In most libraries, you can check out books and movies; in some, you can also check out humans and have a little chat! According to their website, "The Human Library™ is designed to build a positive framework for conversations that can challenge stereotypes and prejudices through dialogue." This program started in Copenhagen, Denmark, in 2000, and has spread across the globe since then. Have some difficult questions? Ask away! As the organizers say, "When you meet our books, no matter who you are and where you are from or which book you will be reading, in the end, inside every person, the result will say: we are different from each other, we see things differently and we live life differently. But there are more things that we have in common than are keeping us apart."
The link here is to an Upworthy article; the photo is from the same article.
Marley Dias, Tween Founder of #1000blackgirlbooks
Even if you don't know her name, you have probably heard of Marley Dias's #1000BlackGirlBooks movement. In November of 2015, Dias started on her goal of collecting 1,000 books with Black girls as main characters to donate them to schools in need, at only 10 years old. Though young, Ms. Dias is very eloquent, explaining that the lack of diverse characters is what drove her to begin her campaign. "This gap hurts all of us...I’m working to create a space where it feels easy to include and imagine black girls and make black girls like me the main characters of our lives."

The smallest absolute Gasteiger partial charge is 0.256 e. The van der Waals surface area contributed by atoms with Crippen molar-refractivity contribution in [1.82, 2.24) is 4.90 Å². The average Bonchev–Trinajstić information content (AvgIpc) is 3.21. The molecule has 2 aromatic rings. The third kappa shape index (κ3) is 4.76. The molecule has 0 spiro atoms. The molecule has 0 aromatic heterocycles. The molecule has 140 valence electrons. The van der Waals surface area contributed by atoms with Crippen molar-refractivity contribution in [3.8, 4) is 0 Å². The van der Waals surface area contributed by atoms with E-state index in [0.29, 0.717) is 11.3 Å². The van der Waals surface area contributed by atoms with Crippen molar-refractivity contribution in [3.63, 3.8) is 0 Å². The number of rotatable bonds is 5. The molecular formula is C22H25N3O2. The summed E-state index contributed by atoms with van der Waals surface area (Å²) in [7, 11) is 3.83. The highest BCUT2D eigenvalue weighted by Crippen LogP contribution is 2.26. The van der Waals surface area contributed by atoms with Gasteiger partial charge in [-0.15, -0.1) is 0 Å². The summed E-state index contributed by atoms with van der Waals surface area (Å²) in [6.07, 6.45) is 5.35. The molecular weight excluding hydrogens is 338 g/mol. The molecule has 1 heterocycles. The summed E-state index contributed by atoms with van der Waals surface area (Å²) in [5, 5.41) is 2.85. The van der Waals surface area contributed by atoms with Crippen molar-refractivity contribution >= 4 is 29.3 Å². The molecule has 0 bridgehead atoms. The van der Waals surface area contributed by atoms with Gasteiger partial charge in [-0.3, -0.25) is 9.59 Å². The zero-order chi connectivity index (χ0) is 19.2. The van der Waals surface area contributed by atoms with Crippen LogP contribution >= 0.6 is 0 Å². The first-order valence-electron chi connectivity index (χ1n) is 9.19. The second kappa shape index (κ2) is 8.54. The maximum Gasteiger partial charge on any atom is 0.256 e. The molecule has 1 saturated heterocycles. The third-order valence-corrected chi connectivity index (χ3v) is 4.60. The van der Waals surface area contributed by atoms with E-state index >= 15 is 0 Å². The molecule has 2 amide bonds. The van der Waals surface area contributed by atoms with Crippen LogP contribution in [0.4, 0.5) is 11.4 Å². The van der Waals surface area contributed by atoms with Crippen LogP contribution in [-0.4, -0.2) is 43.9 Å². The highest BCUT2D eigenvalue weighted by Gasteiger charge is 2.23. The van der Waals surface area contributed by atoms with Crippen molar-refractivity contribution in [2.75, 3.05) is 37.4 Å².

Marley has been named one of Forbes Magazine's 30 Under 30 - at only 12 years old! - and has an upcoming book about activism being published with Scholastic. She has also been interviewed by NPR, and met Ellen, Oprah, and Michelle Obama. The linked article and photo above are from Forbes Magazine.
4 Year Old Caleb Green Read 100 Books In One Day
Four year old Caleb Green, who wants to be a basketball player/astronaut/Ninja Turtle when he grows up, declared to his father one night that he was going to read 100 books. His father, Sylus Green, was not one to turn his son away from setting goals, and set up a live-stream so that Caleb could read aloud to friends and family.
Over 4,000 people tuned in to watch Caleb meet his goal. Go, Caleb!
According to the article, "the family stocked up on books from their own collection as well as from friends’ bookshelves" to find their 100; perhaps next time they will choose titles from their public library.
The link above and the photo are from the Huffington Post article.